- Demonstrate how a particular feature works
Microvideos can be especially effective on modals. If you’d like to find out more about how microvideos are taking the SaaS world by storm, check out this article.
Every modal you create needs a Call to Action, or CTA for short.
Otherwise, your user won’t know what action to take after the modal appears. This is a sure recipe for frustration.
One CTA is plenty. If you have too many, you’ll just confuse your customer.
Keep the copy you use simple, concise, and action-orientated. Words like “now” and “today” help with creating a sense of immediacy here.
You won’t get your CTA right the first time, so make sure that you use software like Userpilot to run product experiments until you achieve your desired outcome.
Few things are more annoying from your customer’s perspective than being interrupted from using your product by a modal window that they can’t quit.
So give your users a way out if they want it. While you obviously want them to click the CTA, they should always be able to decline your modal if they would prefer that.
If the user clicks the X, that’s a sign to you that you need to make the modal more valuable, not a sign that there should be no X as an option.
And please: don’t be one of those designers that hides a light-green X button on a green modal because it will “increase engagement time.” That’s just a vanity metric in the case of modals.
The X button should be easy to see. A white X on a colored background works just fine.
Modal design tips
Now that you know the ingredients that go into the typical modal, here are some pointers on how to approach modals from a strategic perspective.
One modal is enough
The modal is such a disruptive tool in your arsenal that overusing it is just going to wind your customers up the wrong way.
So be very wary of using more than one modal in short succession. A banner or a lightbox can be a worthy alternative.
On very rare occasions, you can use multiple modals back-to-back in a product tour, but it’s more common to allow users to click through multiple steps on one modal, carousel-style.
If you’re tempted to get around this limitation by nesting a smaller modal inside a larger one, please don’t do that.
You’ll just make your UI unnecessarily hard to digest.
Keep your modal the right size
Most of the time, you’ll want to use a modal window that takes up 20-25% of the screen and no more.
Remember that your user was doing something important before your modal interrupted them, and so it’s good practice to keep the user’s chosen content in the background behind a translucent layer.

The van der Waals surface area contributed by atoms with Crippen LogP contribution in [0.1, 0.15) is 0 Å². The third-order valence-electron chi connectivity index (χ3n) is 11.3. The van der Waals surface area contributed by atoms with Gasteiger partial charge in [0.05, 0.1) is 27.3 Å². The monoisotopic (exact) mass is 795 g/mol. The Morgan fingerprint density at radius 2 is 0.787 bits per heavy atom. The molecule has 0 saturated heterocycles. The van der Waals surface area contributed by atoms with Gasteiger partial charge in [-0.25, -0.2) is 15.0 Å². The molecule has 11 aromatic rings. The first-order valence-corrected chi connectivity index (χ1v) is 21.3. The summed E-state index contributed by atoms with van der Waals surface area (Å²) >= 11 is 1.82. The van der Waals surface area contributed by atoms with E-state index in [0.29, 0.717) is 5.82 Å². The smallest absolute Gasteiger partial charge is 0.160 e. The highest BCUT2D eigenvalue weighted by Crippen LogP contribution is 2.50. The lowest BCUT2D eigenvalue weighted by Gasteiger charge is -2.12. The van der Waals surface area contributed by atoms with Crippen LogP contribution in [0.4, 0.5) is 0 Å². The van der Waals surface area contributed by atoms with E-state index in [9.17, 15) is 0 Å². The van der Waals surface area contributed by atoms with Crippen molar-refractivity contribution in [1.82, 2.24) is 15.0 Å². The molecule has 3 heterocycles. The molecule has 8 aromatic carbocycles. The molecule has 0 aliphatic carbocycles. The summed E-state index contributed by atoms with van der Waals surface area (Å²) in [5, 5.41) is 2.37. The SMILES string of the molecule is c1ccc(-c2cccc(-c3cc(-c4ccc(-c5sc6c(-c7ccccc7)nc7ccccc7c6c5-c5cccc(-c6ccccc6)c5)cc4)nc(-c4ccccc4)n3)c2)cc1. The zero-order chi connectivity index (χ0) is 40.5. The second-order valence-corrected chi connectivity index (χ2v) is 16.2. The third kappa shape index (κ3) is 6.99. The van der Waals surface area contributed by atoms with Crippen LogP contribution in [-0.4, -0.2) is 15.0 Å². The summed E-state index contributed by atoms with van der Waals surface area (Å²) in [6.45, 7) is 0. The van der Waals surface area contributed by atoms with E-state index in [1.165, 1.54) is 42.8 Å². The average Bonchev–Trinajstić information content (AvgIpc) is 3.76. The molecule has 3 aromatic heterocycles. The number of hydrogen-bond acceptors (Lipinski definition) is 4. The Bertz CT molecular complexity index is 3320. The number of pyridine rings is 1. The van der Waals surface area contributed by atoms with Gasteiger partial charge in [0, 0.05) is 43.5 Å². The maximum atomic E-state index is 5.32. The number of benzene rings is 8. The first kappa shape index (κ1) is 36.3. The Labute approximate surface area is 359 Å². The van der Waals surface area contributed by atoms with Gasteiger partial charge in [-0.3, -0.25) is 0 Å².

If your modal really needs to be larger than 25% of the screen, ask yourself first of all if you can reduce the length of the copy. Hint: most of the time, you can 🙂
If the answer is no, it might be better to add a carousel feature to the modal, or even create a dedicated new landing page.
Don’t overuse system-initiated modals
Modals can be brought up intentionally by users through their in-app behavior, or they can be pushed by your app automatically.
It stands to reason that system-initiated modals are much more disruptive than any type of user-initiated process.
More often than not, your customer will have no idea why a system-generated modal has appeared.
You should therefore save your system-generated modals only for situations which urgently call for you to interrupt what the user is doing. Examples might be:
- Their subscription is about to expire
- They are about to make final changes to a large amount of user-generated content
- Their device needs to restart due to a technical error
In a less urgent situation, such as an opportunity to upsell a new feature to a user, it’s better to wait for the user to initiate the modal themselves.
Otherwise, you’re more likely to annoy the user than get them to spend more money.
Don’t overuse modals on mobile devices
Since they take up so much of the user interface, modals are generally a much less effective design choice on mobile than they are on desktop.
If the modal is too big, it can be awkward for the user to find the X button, which can be pretty frustrating from a customer-centric perspective.
Tooltips are often a better option, just because they’re a lot smaller. Since there’s so little space on a mobile screen, you could even argue that a tooltip looks a bit like a small modal.